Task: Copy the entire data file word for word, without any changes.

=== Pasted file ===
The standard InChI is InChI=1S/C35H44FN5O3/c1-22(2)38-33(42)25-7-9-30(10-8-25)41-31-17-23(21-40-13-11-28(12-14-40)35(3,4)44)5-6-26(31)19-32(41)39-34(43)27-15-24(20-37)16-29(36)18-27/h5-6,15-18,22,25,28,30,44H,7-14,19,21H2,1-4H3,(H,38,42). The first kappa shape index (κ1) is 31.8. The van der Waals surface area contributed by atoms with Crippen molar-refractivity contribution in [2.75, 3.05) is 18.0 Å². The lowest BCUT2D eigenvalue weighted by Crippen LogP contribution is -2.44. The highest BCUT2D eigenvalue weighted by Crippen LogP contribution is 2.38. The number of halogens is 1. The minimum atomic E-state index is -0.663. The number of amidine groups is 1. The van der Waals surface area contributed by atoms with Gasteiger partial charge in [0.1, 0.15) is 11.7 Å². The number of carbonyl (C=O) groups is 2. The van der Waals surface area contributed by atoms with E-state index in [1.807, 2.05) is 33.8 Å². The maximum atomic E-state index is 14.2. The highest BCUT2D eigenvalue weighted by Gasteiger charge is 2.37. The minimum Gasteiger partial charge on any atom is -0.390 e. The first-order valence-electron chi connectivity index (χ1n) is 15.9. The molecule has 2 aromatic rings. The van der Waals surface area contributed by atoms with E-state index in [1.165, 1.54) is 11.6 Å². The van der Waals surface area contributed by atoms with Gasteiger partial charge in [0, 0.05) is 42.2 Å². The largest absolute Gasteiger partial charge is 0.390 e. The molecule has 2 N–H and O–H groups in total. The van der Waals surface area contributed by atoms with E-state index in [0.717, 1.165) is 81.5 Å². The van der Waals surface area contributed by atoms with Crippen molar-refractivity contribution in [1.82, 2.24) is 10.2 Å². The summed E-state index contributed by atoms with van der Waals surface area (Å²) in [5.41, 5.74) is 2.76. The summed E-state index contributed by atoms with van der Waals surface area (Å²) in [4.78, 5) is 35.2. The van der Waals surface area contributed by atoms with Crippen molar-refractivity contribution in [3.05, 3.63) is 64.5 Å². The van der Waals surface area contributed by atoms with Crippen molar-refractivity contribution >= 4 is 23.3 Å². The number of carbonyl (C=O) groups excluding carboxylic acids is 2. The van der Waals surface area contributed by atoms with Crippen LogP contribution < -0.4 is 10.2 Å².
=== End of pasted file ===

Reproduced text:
The standard InChI is InChI=1S/C35H44FN5O3/c1-22(2)38-33(42)25-7-9-30(10-8-25)41-31-17-23(21-40-13-11-28(12-14-40)35(3,4)44)5-6-26(31)19-32(41)39-34(43)27-15-24(20-37)16-29(36)18-27/h5-6,15-18,22,25,28,30,44H,7-14,19,21H2,1-4H3,(H,38,42). The first kappa shape index (κ1) is 31.8. The van der Waals surface area contributed by atoms with Crippen molar-refractivity contribution in [2.75, 3.05) is 18.0 Å². The lowest BCUT2D eigenvalue weighted by Crippen LogP contribution is -2.44. The highest BCUT2D eigenvalue weighted by Crippen LogP contribution is 2.38. The number of halogens is 1. The minimum atomic E-state index is -0.663. The number of amidine groups is 1. The van der Waals surface area contributed by atoms with Gasteiger partial charge in [0.1, 0.15) is 11.7 Å². The number of carbonyl (C=O) groups is 2. The van der Waals surface area contributed by atoms with E-state index in [1.807, 2.05) is 33.8 Å². The maximum atomic E-state index is 14.2. The highest BCUT2D eigenvalue weighted by Gasteiger charge is 2.37. The minimum Gasteiger partial charge on any atom is -0.390 e. The first-order valence-electron chi connectivity index (χ1n) is 15.9. The molecule has 2 aromatic rings. The van der Waals surface area contributed by atoms with E-state index in [1.165, 1.54) is 11.6 Å². The van der Waals surface area contributed by atoms with Gasteiger partial charge in [0, 0.05) is 42.2 Å². The largest absolute Gasteiger partial charge is 0.390 e. The molecule has 2 N–H and O–H groups in total. The van der Waals surface area contributed by atoms with E-state index in [0.717, 1.165) is 81.5 Å². The van der Waals surface area contributed by atoms with Crippen molar-refractivity contribution in [1.82, 2.24) is 10.2 Å². The summed E-state index contributed by atoms with van der Waals surface area (Å²) in [5.41, 5.74) is 2.76. The summed E-state index contributed by atoms with van der Waals surface area (Å²) in [4.78, 5) is 35.2. The van der Waals surface area contributed by atoms with Crippen molar-refractivity contribution in [3.05, 3.63) is 64.5 Å². The van der Waals surface area contributed by atoms with Crippen molar-refractivity contribution >= 4 is 23.3 Å². The number of carbonyl (C=O) groups excluding carboxylic acids is 2. The van der Waals surface area contributed by atoms with Crippen LogP contribution < -0.4 is 10.2 Å².